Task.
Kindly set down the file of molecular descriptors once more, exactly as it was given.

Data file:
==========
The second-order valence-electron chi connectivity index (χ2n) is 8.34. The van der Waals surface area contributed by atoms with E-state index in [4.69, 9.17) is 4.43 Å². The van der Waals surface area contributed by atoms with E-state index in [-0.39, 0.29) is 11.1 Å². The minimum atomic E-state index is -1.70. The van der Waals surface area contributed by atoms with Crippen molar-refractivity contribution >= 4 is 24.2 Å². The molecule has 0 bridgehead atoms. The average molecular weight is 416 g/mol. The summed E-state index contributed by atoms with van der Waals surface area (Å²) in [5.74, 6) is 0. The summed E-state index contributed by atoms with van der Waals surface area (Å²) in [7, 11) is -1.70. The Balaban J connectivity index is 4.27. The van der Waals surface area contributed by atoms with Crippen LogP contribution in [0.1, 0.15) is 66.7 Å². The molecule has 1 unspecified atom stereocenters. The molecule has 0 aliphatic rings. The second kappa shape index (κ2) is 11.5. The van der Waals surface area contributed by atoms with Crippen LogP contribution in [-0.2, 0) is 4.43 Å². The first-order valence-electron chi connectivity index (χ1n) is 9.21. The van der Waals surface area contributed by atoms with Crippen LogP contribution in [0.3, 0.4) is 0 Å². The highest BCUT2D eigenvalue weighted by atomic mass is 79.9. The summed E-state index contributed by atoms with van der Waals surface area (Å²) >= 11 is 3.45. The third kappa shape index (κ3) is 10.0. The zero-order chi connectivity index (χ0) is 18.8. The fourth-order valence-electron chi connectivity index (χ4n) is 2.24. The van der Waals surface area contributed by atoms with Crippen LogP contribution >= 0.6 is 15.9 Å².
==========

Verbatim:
The second-order valence-electron chi connectivity index (χ2n) is 8.34. The van der Waals surface area contributed by atoms with E-state index in [4.69, 9.17) is 4.43 Å². The van der Waals surface area contributed by atoms with E-state index in [-0.39, 0.29) is 11.1 Å². The minimum atomic E-state index is -1.70. The van der Waals surface area contributed by atoms with Crippen molar-refractivity contribution >= 4 is 24.2 Å². The molecule has 0 bridgehead atoms. The average molecular weight is 416 g/mol. The summed E-state index contributed by atoms with van der Waals surface area (Å²) in [5.74, 6) is 0. The summed E-state index contributed by atoms with van der Waals surface area (Å²) in [7, 11) is -1.70. The Balaban J connectivity index is 4.27. The van der Waals surface area contributed by atoms with Crippen LogP contribution in [0.1, 0.15) is 66.7 Å². The molecule has 1 unspecified atom stereocenters. The molecule has 0 aliphatic rings. The second kappa shape index (κ2) is 11.5. The van der Waals surface area contributed by atoms with Crippen LogP contribution in [-0.2, 0) is 4.43 Å². The first-order valence-electron chi connectivity index (χ1n) is 9.21. The van der Waals surface area contributed by atoms with Crippen LogP contribution in [0.3, 0.4) is 0 Å². The highest BCUT2D eigenvalue weighted by atomic mass is 79.9. The summed E-state index contributed by atoms with van der Waals surface area (Å²) >= 11 is 3.45. The third kappa shape index (κ3) is 10.0. The zero-order chi connectivity index (χ0) is 18.8. The fourth-order valence-electron chi connectivity index (χ4n) is 2.24. The van der Waals surface area contributed by atoms with Crippen LogP contribution >= 0.6 is 15.9 Å².